High density or high liveability?: 25th February 2019

The future of urban neighbourhoods: high density or high liveability?
– a talk by Finlay McNab, urban design practitioner and director at Streets Reimagined.

‘They aren’t making land anymore’ noted the American author Mark Twain at the turn of the 20th century and never has this adage seemed more relevant.

With house ownership more unaffordable than ever, and the numbers rough sleeping continuing to rise, there is intense pressure to provide more homes from the developable land available.

Reflecting this, national planning policy now recommends planning applications should be refused where developments fail to make efficient use of land.

Bristol and the West of England is no exception to this challenge. Bristol’s planning policy identifies ‘Urban Living’ as a ‘central plank’ of its strategy.

What are the implications for this step change in density levels for urban neighbourhoods in Bristol? How will it affect how city residents live, share space and move around their city in the future?

Finlay McNab, Director at Streets Reimagined, will draw on examples from the UK and across Europe to explore these questions and highlight some of the key challenges and potential opportunities arising from high density urban neighbourhoods.

Monday 25th February 7.00 pm at the Watershed.

Tickets are £5 each bookable in advance using the PayPal button below:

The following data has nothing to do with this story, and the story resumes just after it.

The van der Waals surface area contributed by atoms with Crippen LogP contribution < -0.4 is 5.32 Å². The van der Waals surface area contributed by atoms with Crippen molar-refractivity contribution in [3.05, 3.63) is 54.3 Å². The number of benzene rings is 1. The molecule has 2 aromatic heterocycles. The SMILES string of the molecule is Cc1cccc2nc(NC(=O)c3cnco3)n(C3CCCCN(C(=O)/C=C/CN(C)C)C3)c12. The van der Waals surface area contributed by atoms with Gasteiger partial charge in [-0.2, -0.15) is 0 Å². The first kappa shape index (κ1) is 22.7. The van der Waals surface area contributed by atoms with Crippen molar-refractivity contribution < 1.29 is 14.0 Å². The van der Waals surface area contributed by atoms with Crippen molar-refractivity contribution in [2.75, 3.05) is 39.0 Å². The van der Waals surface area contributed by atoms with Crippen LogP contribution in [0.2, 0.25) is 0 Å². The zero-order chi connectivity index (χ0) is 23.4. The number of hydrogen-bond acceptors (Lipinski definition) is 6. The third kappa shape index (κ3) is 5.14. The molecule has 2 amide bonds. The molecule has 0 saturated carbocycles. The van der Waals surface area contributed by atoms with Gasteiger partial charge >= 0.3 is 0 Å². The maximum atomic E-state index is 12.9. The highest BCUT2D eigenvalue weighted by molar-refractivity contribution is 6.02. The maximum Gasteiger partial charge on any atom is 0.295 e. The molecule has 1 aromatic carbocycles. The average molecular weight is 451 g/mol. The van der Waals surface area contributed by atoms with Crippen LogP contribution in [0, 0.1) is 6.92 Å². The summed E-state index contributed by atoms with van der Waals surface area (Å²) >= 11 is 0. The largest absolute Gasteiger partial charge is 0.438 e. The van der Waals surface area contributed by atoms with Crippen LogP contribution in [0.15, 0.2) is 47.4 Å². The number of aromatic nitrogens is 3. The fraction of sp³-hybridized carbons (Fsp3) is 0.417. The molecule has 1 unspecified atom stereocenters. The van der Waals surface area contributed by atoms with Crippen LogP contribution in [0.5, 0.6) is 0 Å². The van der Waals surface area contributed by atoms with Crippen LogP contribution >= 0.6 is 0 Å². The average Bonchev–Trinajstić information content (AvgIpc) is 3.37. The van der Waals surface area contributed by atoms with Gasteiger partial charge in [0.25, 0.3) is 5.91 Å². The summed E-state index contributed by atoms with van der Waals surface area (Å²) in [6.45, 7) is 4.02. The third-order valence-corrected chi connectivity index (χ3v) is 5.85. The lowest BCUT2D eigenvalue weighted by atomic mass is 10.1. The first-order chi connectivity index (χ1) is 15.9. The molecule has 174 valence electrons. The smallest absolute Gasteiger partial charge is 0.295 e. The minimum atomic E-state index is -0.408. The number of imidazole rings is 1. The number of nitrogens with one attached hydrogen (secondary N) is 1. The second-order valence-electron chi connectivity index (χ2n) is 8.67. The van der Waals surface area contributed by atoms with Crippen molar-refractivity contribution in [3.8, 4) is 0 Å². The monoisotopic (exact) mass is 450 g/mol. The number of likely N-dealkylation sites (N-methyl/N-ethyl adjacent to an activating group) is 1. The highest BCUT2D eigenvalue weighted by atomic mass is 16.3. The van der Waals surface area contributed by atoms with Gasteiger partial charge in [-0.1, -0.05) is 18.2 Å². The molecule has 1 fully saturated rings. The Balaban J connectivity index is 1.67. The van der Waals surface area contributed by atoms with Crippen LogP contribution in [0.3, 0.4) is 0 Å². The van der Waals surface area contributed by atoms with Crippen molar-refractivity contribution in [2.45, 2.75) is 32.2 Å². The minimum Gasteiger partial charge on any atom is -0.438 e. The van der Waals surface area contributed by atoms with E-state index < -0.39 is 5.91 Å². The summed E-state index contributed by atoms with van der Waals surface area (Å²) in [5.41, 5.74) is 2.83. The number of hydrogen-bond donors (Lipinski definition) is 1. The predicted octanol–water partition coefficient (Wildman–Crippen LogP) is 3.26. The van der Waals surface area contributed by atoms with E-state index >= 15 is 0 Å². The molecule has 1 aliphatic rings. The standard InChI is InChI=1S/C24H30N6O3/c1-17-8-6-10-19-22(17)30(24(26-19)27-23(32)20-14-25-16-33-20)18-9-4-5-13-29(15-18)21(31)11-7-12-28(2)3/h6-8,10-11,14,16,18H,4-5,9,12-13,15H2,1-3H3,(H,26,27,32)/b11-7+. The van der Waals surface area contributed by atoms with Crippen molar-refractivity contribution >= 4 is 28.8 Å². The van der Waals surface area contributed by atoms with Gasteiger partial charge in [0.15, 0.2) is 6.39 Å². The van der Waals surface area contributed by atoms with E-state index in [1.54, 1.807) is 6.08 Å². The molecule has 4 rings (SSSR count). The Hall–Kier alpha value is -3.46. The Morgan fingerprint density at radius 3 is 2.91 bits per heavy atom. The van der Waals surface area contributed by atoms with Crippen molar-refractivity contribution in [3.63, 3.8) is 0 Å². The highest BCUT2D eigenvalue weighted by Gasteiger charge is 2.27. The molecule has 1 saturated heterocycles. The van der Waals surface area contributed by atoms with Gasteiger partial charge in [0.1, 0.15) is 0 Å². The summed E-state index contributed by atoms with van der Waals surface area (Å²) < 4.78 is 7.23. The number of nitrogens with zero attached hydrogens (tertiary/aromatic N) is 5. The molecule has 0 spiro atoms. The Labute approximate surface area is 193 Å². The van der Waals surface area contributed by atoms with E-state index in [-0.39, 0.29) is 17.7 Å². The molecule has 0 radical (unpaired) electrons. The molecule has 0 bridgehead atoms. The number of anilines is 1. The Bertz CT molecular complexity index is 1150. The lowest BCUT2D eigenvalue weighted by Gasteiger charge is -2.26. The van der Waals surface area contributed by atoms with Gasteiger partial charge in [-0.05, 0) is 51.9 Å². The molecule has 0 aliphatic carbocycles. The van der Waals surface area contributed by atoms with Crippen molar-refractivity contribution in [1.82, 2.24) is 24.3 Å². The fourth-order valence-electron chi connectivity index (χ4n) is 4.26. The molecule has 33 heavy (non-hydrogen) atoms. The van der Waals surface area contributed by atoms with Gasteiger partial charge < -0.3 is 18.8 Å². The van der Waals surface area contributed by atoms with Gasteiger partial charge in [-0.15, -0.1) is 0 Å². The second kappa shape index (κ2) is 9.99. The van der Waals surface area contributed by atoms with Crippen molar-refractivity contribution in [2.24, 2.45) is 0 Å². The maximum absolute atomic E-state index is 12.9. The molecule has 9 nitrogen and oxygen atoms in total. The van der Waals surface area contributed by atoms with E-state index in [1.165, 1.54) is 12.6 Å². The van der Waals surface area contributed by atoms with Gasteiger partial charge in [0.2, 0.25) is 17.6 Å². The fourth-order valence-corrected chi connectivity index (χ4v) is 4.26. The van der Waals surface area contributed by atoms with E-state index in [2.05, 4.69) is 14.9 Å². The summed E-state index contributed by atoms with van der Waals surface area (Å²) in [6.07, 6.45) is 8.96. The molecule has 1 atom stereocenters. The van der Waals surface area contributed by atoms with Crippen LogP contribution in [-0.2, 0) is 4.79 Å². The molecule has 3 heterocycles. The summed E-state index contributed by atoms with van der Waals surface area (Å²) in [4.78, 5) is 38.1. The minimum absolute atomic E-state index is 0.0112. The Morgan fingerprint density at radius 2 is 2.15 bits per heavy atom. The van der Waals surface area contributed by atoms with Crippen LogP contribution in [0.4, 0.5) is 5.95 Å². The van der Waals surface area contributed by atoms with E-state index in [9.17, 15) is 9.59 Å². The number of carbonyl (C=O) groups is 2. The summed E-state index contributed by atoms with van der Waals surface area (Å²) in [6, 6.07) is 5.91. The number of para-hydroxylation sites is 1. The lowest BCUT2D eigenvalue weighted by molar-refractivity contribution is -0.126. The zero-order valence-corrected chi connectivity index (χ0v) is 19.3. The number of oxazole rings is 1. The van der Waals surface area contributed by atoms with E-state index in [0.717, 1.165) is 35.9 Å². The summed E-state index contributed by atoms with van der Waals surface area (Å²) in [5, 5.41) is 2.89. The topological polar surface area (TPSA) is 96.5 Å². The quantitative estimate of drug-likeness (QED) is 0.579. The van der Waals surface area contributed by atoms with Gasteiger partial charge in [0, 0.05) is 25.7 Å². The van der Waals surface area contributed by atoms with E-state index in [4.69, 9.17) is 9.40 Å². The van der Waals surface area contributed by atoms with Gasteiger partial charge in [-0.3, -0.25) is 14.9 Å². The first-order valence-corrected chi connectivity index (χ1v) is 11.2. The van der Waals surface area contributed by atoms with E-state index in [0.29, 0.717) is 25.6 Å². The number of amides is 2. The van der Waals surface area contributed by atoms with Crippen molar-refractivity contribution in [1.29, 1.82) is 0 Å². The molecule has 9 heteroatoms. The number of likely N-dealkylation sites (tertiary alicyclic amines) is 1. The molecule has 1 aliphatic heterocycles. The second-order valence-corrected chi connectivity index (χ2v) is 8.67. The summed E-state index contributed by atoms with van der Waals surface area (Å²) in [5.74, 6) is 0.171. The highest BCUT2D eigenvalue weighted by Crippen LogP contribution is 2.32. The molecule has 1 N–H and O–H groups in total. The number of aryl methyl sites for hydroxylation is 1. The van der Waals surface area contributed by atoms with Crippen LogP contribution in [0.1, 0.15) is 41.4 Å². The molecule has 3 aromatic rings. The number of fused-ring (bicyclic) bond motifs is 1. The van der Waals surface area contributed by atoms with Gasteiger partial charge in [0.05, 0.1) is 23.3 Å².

Bio – Finlay McNab MA UD

Finlay is a qualified and recognised practitioner of Urban Design with close to 20 years of experience from the public, private and third sectors. Working at a variety of scales from strategic master plans to street layouts he has particular expertise and practical experience around achieving innovative urban design for more liveable environments.

He set-up his practice ‘Streets Reimagined’ in 2015 and recent commissions have included work to support a community-led master plan for the Southmead, and a Department for Transport funded research project exploring how to achieve liveability and sustainable transport investment in high density urban developments.

Prior to this, Finlay held a senior position at the sustainable transport charity Sustrans, where he led a national programme of work empowering communities to reimagine streets as more sociable and liveable places.

Finlay is also a Built Environment Expert for The Design Council CABE and sits on design review panels to advise on significant urban developments in the south-west.

Alan Morris